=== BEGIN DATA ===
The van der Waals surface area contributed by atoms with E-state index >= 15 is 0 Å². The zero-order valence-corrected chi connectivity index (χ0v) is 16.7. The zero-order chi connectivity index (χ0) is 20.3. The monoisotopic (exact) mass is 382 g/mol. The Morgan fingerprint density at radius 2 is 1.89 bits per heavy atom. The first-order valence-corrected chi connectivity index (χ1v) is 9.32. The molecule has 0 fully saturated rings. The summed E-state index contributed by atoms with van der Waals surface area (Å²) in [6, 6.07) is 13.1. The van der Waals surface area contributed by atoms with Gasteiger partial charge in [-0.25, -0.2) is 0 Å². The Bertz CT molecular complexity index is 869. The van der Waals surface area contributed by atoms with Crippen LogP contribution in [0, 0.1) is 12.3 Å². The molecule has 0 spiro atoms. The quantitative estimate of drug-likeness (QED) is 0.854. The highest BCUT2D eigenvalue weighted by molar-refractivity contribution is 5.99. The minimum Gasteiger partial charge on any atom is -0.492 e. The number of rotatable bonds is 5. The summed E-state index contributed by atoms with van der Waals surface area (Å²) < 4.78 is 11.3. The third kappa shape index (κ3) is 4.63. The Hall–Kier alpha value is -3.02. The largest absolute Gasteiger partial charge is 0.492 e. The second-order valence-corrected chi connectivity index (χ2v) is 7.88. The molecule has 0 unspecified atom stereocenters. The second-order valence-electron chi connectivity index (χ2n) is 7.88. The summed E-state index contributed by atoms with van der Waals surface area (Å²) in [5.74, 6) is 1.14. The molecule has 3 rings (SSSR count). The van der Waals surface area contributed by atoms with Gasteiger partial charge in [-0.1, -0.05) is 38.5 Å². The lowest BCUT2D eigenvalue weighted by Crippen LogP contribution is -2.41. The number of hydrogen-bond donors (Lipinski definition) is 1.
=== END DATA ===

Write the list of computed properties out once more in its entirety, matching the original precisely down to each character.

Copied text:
The van der Waals surface area contributed by atoms with E-state index >= 15 is 0 Å². The zero-order valence-corrected chi connectivity index (χ0v) is 16.7. The zero-order chi connectivity index (χ0) is 20.3. The monoisotopic (exact) mass is 382 g/mol. The Morgan fingerprint density at radius 2 is 1.89 bits per heavy atom. The first-order valence-corrected chi connectivity index (χ1v) is 9.32. The molecule has 0 fully saturated rings. The summed E-state index contributed by atoms with van der Waals surface area (Å²) in [6, 6.07) is 13.1. The van der Waals surface area contributed by atoms with Gasteiger partial charge in [-0.25, -0.2) is 0 Å². The Bertz CT molecular complexity index is 869. The van der Waals surface area contributed by atoms with Crippen LogP contribution in [0, 0.1) is 12.3 Å². The molecule has 0 spiro atoms. The quantitative estimate of drug-likeness (QED) is 0.854. The highest BCUT2D eigenvalue weighted by molar-refractivity contribution is 5.99. The minimum Gasteiger partial charge on any atom is -0.492 e. The number of rotatable bonds is 5. The summed E-state index contributed by atoms with van der Waals surface area (Å²) < 4.78 is 11.3. The third kappa shape index (κ3) is 4.63. The Hall–Kier alpha value is -3.02. The largest absolute Gasteiger partial charge is 0.492 e. The second-order valence-corrected chi connectivity index (χ2v) is 7.88. The molecule has 0 unspecified atom stereocenters. The second-order valence-electron chi connectivity index (χ2n) is 7.88. The summed E-state index contributed by atoms with van der Waals surface area (Å²) in [5.74, 6) is 1.14. The molecule has 3 rings (SSSR count). The van der Waals surface area contributed by atoms with Gasteiger partial charge in [-0.1, -0.05) is 38.5 Å². The lowest BCUT2D eigenvalue weighted by Crippen LogP contribution is -2.41. The number of hydrogen-bond donors (Lipinski definition) is 1.